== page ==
The dog that did not bark in the night

The Iraqi PM is quoted as charging American troops with crimes in Iraq.
The White House says the U.S. Ambassador says the Iraqi PM says he was misquoted
Is anyone going to ask the Iraqi PM?

First, the Iraqi Prime Minister is widely quoted as bitterly criticizing the actions of U.S. forces in Iraq:

“These forces do not respect the citizens, some of whom have been crushed by tanks and others shot. We must speak with them and fix a definition of the obligations of foreign forces,” Prime Minister Nuri al-Maliki said after a Cabinet meeting.


“The crime and misery of Haditha … is a terrible crime where women and children were eliminated,” the prime minister said.


“Yes a mistake may happen but there is an acceptable limit to mistakes.”

“We are worried about the increase in ‘mistakes’. I am not saying that they are intentional. But it is worrying for us,” he said.

“It is not justifiable that a family is killed because someone is fighting terrorists. We have to be more specific and more careful,” the prime minister added.


Today, speaking at a press conference in Baghdad with House Speaker J. Dennis Hastert, Mr. Maliki said that an independent commission had been formed to look into what he referred to as “the massacre committed against a group of innocents.”


… in his comments on Thursday, Mr. Maliki said violence against civilians had become a “daily phenomenon” by many troops in the American-led coalition who “do not respect the Iraqi people.”

“They crush them with their vehicles and kill them just on suspicion,” he said. “This is completely unacceptable.” Attacks on civilians will play a role in future decisions on how long to ask American forces to remain in Iraq, the prime minister added.

Then, the White House press spokesman tells reporters that the U.S. Ambassador to Iraq told the spokesman that the Prime Minister had told the Ambassador that the Prime Minister had been misquoted.

I spoke just a couple of minutes with Ambassador Khalilzad, who, today with General Casey, went over and spoke with the Prime Minister. And according to the Ambassador, the Prime Minister says he was misquoted.

The spokesman cannot say what it is that the Ambassador says the Prime Minister now says he said.

And apparently the Prime Minister did try to sort of explain how such a characterization would be made in the press, but that is a little too complicated for me to try to read out. But in any event, they did have a meeting with him.


Well, unfortunately, Helen, I have just tried to — what I’m trying is to relate to you, through Ambassador Khalilzad, through me, what was told to him through an interpreter by the Prime Minister. And it becomes a little convoluted, and so I don’t want to make a real clear characterization, because it’s a little hazy to me, too. All right? What I do know is that he was misquoted, he’s looking into it. But that what he said, and when he said it, and in reaction to what is a little gauzy.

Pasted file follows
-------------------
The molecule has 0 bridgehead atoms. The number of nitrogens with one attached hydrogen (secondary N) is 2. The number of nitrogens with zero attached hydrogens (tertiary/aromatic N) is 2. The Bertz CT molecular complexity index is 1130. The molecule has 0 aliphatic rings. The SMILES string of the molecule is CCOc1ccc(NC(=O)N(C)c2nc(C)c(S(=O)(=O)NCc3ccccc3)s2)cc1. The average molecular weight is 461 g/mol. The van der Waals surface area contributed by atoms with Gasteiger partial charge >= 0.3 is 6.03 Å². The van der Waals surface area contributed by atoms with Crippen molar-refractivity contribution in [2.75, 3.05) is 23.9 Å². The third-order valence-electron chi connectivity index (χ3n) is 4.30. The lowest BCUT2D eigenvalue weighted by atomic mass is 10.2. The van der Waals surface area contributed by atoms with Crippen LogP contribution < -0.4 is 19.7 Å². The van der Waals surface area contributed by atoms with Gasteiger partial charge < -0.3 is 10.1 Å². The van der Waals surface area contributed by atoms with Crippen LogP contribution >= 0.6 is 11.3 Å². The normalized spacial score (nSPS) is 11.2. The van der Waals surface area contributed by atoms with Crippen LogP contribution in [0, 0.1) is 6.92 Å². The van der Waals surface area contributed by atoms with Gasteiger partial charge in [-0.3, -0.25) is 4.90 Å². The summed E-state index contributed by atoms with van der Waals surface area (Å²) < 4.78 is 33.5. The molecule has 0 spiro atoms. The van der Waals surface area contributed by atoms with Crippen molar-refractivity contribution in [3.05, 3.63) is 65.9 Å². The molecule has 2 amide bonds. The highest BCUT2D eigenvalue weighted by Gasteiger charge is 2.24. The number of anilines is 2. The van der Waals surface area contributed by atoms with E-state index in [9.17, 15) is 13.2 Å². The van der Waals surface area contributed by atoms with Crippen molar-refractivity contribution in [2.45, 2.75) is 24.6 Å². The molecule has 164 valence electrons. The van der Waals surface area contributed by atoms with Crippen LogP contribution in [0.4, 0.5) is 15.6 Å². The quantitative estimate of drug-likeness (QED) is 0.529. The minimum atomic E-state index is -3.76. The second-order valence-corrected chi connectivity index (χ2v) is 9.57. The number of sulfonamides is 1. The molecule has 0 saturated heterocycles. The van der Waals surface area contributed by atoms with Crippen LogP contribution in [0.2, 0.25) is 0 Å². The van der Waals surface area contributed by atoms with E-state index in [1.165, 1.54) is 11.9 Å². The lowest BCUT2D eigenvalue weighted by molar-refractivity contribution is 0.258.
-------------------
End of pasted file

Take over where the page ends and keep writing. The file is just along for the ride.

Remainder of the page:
And then the dog did not bark in the night. So far, no press report about the White House statement contains any reference to a reporter’s having asked the Prime Minister’s office, or any other agency of the Iraqi government, for its version of the story.

It’s easy to imagine that getting through to al-Maliki, or his press spokesman, might be hard. I just wish I believed that someone was actually trying to do it. News organizations, like intelligence agencies, have “stovepipes,” and it’s possible that no one in the White House press corps has any idea how to get a question asked in Baghdad, and that no reporter in Baghdad follows White House press briefings. But the contradiction shouldn’t be just left lying there.

There’s no way to know, right now, what al-Maliki actually said. But isn’t it strange, if the Prime Minister had been misquoted on such a sensitive point, that his office didn’t put out a correction directly, rather than at third hand?

Update Condi Rice has quietly dropped the claim that al-Maliki was misquoted. Presumably the WH press corps will be all over Snow like a cheap suit on this one.

Author: Mark Kleiman

Professor of Public Policy at the NYU Marron Institute for Urban Management and editor of the Journal of Drug Policy Analysis. Teaches about the methods of policy analysis about drug abuse control and crime control policy, working out the implications of two principles: that swift and certain sanctions don't have to be severe to be effective, and that well-designed threats usually don't have to be carried out. Books: Drugs and Drug Policy: What Everyone Needs to Know (with Jonathan Caulkins and Angela Hawken) When Brute Force Fails: How to Have Less Crime and Less Punishment (Princeton, 2009; named one of the "books of the year" by The Economist Against Excess: Drug Policy for Results (Basic, 1993) Marijuana: Costs of Abuse, Costs of Control (Greenwood, 1989) UCLA Homepage Curriculum Vitae Contact:

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